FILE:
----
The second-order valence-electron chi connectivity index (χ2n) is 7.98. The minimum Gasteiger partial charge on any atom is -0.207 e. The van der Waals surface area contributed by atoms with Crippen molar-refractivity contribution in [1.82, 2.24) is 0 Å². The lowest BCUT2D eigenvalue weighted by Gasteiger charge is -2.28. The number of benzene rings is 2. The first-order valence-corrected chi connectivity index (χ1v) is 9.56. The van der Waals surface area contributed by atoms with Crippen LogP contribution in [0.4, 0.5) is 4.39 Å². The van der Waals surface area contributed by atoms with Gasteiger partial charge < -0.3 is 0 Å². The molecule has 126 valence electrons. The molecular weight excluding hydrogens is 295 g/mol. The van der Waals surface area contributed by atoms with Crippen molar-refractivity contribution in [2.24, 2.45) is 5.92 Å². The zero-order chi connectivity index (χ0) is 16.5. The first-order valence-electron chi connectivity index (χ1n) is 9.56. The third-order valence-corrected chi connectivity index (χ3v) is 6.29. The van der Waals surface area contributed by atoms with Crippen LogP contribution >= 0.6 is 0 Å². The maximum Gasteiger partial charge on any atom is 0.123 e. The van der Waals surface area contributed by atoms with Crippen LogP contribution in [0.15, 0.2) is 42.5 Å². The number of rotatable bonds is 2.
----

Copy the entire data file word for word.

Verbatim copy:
The second-order valence-electron chi connectivity index (χ2n) is 7.98. The minimum Gasteiger partial charge on any atom is -0.207 e. The van der Waals surface area contributed by atoms with Crippen molar-refractivity contribution in [1.82, 2.24) is 0 Å². The lowest BCUT2D eigenvalue weighted by Gasteiger charge is -2.28. The number of benzene rings is 2. The first-order valence-corrected chi connectivity index (χ1v) is 9.56. The van der Waals surface area contributed by atoms with Crippen LogP contribution in [0.4, 0.5) is 4.39 Å². The van der Waals surface area contributed by atoms with Gasteiger partial charge < -0.3 is 0 Å². The molecule has 126 valence electrons. The molecular weight excluding hydrogens is 295 g/mol. The van der Waals surface area contributed by atoms with Crippen molar-refractivity contribution in [2.24, 2.45) is 5.92 Å². The zero-order chi connectivity index (χ0) is 16.5. The first-order valence-electron chi connectivity index (χ1n) is 9.56. The third-order valence-corrected chi connectivity index (χ3v) is 6.29. The van der Waals surface area contributed by atoms with Crippen LogP contribution >= 0.6 is 0 Å². The maximum Gasteiger partial charge on any atom is 0.123 e. The van der Waals surface area contributed by atoms with Crippen LogP contribution in [0.15, 0.2) is 42.5 Å². The number of rotatable bonds is 2.